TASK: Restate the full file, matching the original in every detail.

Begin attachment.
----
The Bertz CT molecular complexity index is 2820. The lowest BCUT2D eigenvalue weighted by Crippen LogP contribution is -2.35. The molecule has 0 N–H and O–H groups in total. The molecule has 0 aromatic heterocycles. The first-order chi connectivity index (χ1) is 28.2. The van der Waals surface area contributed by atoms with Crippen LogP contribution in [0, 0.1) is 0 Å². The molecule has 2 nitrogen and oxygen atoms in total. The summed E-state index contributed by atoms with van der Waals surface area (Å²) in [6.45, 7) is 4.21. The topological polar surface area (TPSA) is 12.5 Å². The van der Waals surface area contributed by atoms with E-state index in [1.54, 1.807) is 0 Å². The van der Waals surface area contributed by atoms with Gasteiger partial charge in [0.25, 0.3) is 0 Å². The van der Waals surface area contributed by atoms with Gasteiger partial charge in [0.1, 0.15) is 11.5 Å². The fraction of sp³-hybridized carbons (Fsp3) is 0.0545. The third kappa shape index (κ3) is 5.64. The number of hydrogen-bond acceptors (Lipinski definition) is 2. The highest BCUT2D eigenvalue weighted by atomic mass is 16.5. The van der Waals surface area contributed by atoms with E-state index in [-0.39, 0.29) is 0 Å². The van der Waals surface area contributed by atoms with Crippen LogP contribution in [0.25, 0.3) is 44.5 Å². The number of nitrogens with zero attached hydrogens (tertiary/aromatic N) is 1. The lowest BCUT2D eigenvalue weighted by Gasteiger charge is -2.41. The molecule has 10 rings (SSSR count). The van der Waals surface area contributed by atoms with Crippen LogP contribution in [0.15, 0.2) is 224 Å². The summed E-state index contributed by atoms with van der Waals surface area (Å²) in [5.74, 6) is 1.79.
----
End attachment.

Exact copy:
The Bertz CT molecular complexity index is 2820. The lowest BCUT2D eigenvalue weighted by Crippen LogP contribution is -2.35. The molecule has 0 N–H and O–H groups in total. The molecule has 0 aromatic heterocycles. The first-order chi connectivity index (χ1) is 28.2. The van der Waals surface area contributed by atoms with Crippen LogP contribution in [0, 0.1) is 0 Å². The molecule has 2 nitrogen and oxygen atoms in total. The summed E-state index contributed by atoms with van der Waals surface area (Å²) in [6.45, 7) is 4.21. The topological polar surface area (TPSA) is 12.5 Å². The van der Waals surface area contributed by atoms with E-state index in [1.54, 1.807) is 0 Å². The van der Waals surface area contributed by atoms with Gasteiger partial charge in [0.25, 0.3) is 0 Å². The van der Waals surface area contributed by atoms with Gasteiger partial charge in [0.1, 0.15) is 11.5 Å². The fraction of sp³-hybridized carbons (Fsp3) is 0.0545. The third kappa shape index (κ3) is 5.64. The number of hydrogen-bond acceptors (Lipinski definition) is 2. The highest BCUT2D eigenvalue weighted by atomic mass is 16.5. The van der Waals surface area contributed by atoms with E-state index in [-0.39, 0.29) is 0 Å². The van der Waals surface area contributed by atoms with Crippen LogP contribution in [0.25, 0.3) is 44.5 Å². The number of nitrogens with zero attached hydrogens (tertiary/aromatic N) is 1. The lowest BCUT2D eigenvalue weighted by Gasteiger charge is -2.41. The molecule has 10 rings (SSSR count). The van der Waals surface area contributed by atoms with Crippen LogP contribution in [0.15, 0.2) is 224 Å². The summed E-state index contributed by atoms with van der Waals surface area (Å²) in [5.74, 6) is 1.79.